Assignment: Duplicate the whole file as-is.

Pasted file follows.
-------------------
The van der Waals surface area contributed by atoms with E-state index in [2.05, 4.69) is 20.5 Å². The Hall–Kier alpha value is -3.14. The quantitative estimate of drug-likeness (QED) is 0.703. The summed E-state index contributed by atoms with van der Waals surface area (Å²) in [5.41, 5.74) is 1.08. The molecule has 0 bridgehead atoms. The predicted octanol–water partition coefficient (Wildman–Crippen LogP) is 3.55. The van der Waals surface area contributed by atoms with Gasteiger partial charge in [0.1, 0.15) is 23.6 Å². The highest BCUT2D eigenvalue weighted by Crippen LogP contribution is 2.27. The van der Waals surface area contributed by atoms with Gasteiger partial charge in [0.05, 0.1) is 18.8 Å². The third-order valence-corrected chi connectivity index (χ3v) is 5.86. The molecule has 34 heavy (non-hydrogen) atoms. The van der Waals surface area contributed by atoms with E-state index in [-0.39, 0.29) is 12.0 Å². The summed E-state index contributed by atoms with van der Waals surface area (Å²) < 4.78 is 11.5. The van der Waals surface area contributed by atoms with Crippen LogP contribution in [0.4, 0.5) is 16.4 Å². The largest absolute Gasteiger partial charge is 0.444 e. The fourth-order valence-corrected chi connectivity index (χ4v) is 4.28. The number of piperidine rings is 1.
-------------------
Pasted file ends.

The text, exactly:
The van der Waals surface area contributed by atoms with E-state index in [2.05, 4.69) is 20.5 Å². The Hall–Kier alpha value is -3.14. The quantitative estimate of drug-likeness (QED) is 0.703. The summed E-state index contributed by atoms with van der Waals surface area (Å²) in [5.41, 5.74) is 1.08. The molecule has 0 bridgehead atoms. The predicted octanol–water partition coefficient (Wildman–Crippen LogP) is 3.55. The van der Waals surface area contributed by atoms with Gasteiger partial charge in [0.1, 0.15) is 23.6 Å². The highest BCUT2D eigenvalue weighted by Crippen LogP contribution is 2.27. The van der Waals surface area contributed by atoms with Gasteiger partial charge in [0.05, 0.1) is 18.8 Å². The third-order valence-corrected chi connectivity index (χ3v) is 5.86. The molecule has 34 heavy (non-hydrogen) atoms. The van der Waals surface area contributed by atoms with E-state index in [-0.39, 0.29) is 12.0 Å². The summed E-state index contributed by atoms with van der Waals surface area (Å²) < 4.78 is 11.5. The van der Waals surface area contributed by atoms with Crippen LogP contribution in [0.4, 0.5) is 16.4 Å². The largest absolute Gasteiger partial charge is 0.444 e. The fourth-order valence-corrected chi connectivity index (χ4v) is 4.28. The number of piperidine rings is 1.